Quite a pleasant tea whose flavour tastes the same as the tea smells. It is consistent throughout the session and is one of my go-to teas at the moment.
Flavors: Cocoa, Honey, Roasted, Vanilla
Typing this review while drinking the tea at the same time.
I started this tea off with a flash infusion / wash of 5s. The flavour from the tea scent smelled quite like mesquite wood, which was very pleasant.
I recommend brewing this tea slightly under boiling. This removes the bitter taste present at higher temperatures and makes the tea more mellow overall.
On the first cup, after letting the temperature cool down more, the flavour changes and actually gets stronger despite no changes being done to it. A strong ‘wet wood’ flavour comes out. It surprisingly adopts a slightly sweet taste, not unlike raw sugarcane.
Second steep initially tastes like wet wood, dry grass, and sugarcane mixed together. Not bitter and not overpowering, just mellow and soothing. So far, brewing this tea at a lower temperature really makes it taste much better (did some steeping at around boiling, was not sweet and generally bitter, not recommended). The after taste, tastes strongly like a ‘sweet mesquite’. Rather pleasant.
Letting the temperature drop, the flavour becomes less powerful, but sweeter instead. It’s almost like this tea can’t make up its mind.
Using around 140mL for the third steep, so letting it sit for about a minute. Tastes like the previous steep, just a bit stronger and a very very slight apricot hint in the back. Steep 3 is actually the ‘sweetest’ of them all; it is still a subtle sweetness but it still is there. A slight bitterness starts emerging as the tea cools, but that might be due to the 1 min steep time.
Overall not a bad young sheng. Not a huge fan for grass-like pu-erhs, but this one was quite relaxing with no real bitterness.
Flavors: Camphor, Earth, Grass, Sugarcane, Sweet, Vegetal, Wet Wood
My new favorite tea, I always had a soft spot for white tea, especially bai mu dan. This is now my new favorite white. After doing a very short steep about 30 seconds in a 110 ml gaiwan. I got an almost clear liquor, but the aroma coming from it was absolutely divine. And as soon as I sipped it, I got this intense, floral, jasmine sweetness, without even a hint of any astringency, it was so smooth and easy to drink.
Im… stunned.. this is my new favorite tea.. its mellow, but at the same time its got intense flavor and aroma but its never overpowering. Im getting more and more impressed with Verdant tea as I have not been disappointed with anything ive gotten from them including the samples.
In subsequent resteeps it keeps it’s aroma and flavor very impressively. I still get the intensity even after third and fourth steep. I know silver needle always holds up well, but still im again pleasantly surprised, if you ever order from them, do yourself a favor and get a sample of this, as the price is incredibly reasonable too.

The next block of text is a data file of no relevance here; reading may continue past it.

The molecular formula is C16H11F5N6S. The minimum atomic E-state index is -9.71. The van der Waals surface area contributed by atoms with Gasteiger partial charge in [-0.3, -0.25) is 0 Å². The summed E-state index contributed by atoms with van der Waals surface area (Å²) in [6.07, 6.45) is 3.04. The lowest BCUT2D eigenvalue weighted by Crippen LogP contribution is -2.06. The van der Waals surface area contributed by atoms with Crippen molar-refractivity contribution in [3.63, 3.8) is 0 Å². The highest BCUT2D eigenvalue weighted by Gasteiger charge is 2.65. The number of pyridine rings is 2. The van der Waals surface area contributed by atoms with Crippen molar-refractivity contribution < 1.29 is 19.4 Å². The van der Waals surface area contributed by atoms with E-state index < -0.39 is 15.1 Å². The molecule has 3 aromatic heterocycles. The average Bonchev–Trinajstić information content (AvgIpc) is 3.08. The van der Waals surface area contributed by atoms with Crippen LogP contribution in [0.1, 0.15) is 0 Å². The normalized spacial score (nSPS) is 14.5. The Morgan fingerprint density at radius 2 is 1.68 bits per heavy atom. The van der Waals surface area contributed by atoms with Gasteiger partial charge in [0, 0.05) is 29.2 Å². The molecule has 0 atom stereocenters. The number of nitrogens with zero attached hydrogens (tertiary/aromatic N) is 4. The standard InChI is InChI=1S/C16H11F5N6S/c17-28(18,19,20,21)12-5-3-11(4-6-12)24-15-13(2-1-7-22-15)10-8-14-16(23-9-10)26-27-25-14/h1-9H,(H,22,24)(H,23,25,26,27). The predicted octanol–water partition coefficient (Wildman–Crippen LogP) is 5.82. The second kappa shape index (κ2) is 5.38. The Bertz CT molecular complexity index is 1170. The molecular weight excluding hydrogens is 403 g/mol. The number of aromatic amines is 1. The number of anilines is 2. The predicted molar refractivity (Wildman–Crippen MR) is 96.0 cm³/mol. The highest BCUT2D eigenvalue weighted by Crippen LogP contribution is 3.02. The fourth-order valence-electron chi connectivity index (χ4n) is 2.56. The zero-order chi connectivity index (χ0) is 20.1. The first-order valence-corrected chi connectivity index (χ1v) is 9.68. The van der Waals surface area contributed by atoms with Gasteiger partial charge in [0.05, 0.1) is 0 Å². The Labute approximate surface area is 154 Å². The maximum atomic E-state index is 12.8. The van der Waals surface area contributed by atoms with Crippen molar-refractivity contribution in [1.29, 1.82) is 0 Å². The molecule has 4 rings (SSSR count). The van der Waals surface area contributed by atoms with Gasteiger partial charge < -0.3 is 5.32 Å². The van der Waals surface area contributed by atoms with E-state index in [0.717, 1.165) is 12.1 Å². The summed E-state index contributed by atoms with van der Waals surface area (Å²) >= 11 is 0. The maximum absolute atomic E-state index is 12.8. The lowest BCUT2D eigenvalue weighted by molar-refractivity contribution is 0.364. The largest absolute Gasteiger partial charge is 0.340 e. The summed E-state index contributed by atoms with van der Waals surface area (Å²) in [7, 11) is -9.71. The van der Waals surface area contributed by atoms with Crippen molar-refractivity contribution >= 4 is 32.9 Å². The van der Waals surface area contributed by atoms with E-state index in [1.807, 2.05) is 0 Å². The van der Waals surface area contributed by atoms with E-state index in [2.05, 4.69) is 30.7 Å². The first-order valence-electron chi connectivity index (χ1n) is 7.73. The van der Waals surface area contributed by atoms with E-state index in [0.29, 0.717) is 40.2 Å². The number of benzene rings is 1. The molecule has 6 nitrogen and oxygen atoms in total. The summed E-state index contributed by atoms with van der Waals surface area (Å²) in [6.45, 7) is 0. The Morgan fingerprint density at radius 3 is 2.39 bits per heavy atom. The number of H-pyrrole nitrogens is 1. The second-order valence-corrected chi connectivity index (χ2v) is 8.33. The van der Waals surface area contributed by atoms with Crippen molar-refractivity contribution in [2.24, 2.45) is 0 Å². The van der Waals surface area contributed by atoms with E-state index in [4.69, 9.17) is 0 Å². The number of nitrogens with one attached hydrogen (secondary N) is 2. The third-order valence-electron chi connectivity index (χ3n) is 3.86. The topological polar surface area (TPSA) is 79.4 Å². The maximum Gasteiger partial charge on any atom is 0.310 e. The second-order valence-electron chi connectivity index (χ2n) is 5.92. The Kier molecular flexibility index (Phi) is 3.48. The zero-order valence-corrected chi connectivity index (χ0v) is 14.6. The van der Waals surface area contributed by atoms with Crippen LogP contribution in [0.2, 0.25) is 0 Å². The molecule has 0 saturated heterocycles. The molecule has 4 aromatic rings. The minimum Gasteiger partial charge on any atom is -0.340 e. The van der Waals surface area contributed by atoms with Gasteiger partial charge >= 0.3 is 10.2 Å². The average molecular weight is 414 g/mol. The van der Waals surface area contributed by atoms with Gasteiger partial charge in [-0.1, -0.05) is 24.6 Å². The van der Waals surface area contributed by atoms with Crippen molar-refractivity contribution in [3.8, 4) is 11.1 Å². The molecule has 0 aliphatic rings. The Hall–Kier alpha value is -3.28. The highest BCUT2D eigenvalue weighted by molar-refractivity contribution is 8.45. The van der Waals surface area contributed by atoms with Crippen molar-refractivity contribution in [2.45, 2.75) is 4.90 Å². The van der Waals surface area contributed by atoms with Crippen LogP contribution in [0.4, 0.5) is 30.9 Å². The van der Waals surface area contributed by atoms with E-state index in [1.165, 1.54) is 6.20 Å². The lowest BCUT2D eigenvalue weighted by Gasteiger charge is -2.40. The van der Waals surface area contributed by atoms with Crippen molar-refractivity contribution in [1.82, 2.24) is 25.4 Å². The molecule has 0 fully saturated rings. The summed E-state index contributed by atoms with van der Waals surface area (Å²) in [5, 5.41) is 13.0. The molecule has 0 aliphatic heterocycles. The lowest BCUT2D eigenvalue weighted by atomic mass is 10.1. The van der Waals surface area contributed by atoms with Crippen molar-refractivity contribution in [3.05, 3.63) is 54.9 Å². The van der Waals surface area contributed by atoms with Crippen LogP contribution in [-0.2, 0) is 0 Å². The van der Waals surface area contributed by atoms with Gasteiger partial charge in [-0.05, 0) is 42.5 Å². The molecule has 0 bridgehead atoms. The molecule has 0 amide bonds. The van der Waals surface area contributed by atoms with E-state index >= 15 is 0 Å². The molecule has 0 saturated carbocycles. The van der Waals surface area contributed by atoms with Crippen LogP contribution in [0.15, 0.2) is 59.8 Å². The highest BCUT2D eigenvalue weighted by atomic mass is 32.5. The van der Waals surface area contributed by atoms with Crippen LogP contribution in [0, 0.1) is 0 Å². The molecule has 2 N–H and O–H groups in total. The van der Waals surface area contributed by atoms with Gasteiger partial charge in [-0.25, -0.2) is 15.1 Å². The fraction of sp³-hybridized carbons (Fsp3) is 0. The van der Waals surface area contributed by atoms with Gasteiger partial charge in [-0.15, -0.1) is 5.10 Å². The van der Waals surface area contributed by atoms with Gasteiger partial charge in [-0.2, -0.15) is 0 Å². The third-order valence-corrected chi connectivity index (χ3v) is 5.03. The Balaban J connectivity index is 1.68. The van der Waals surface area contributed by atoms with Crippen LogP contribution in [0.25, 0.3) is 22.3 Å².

Flavors: Floral, Jasmine, Sweet, Vegetal
10 seconds hot water; rinse
Steep 1: 175 mL, 10 seconds
Flavour strongly reminds me of green or white tea, but emphasis on the TEA. For a herbal, this really does taste like tea, probably because this plant is related. Slightly vegetal, spicy like chili peppers
Steep 2: 175mL, 10 seconds
Smell/taste is more strongly resembling puerh or aged white tea.
The leaves have unfurled and are really beautiful and colourful. Some of the leaves are dark spinach green, others are light grass green, tan, or dark brown.
Steep 3: 200mL, 15 seconds
Smells slightly of fermentation. Tastes a bit like pu’erh, but at the beginning of the sip is sweetness, followed by the taste of something spicy, honey, and ending in tea flavour.
Flavors: Drying, Fruity, Green, Honey, Sweet, Tea, Vegetable Broth
600 mL of 96 deg water with 1 tsp leaf
Steep 1: 2 minutes
Light flavour of toasty, hay, dried grass, and root vegetables.
Steep 2: 4 minutes
The flavour strongly resembles unseasoned potato chips. Slightly sweet, no salt, flavours of vegetable broth, canned peas, dried lichen, toasted chickpeas, and toasted green tea. This is an extremely interesting herbal. It is quite savoury, but since it is also sweet, toasty (not roasted/smokey), and woody, it is enjoyable as a beverage.
Steep 3: 3 minutes
A lot of woody flavours, but not pine/sap. More like dried wood shavings. Liquor is much darker in colour (previously light tan, now moderate amber) and more flavourful. It tastes like fries or those potato rings (Hula Hoops Potato Crisps). It is really interesting. I have mixed feelings about this tea. Will post another tasting note when I’ve brewed a few more pots. I might be caught up on the main flavours and missing a lot of subtitles. I tend to find new flavours in teas once I’m familiar with them.
Flavors: Brown Toast, Cherry Wood, Hot hay, Peas, Potato, Sweet, Sweet Potatoes, Toasted, Toasty, Vegetable Broth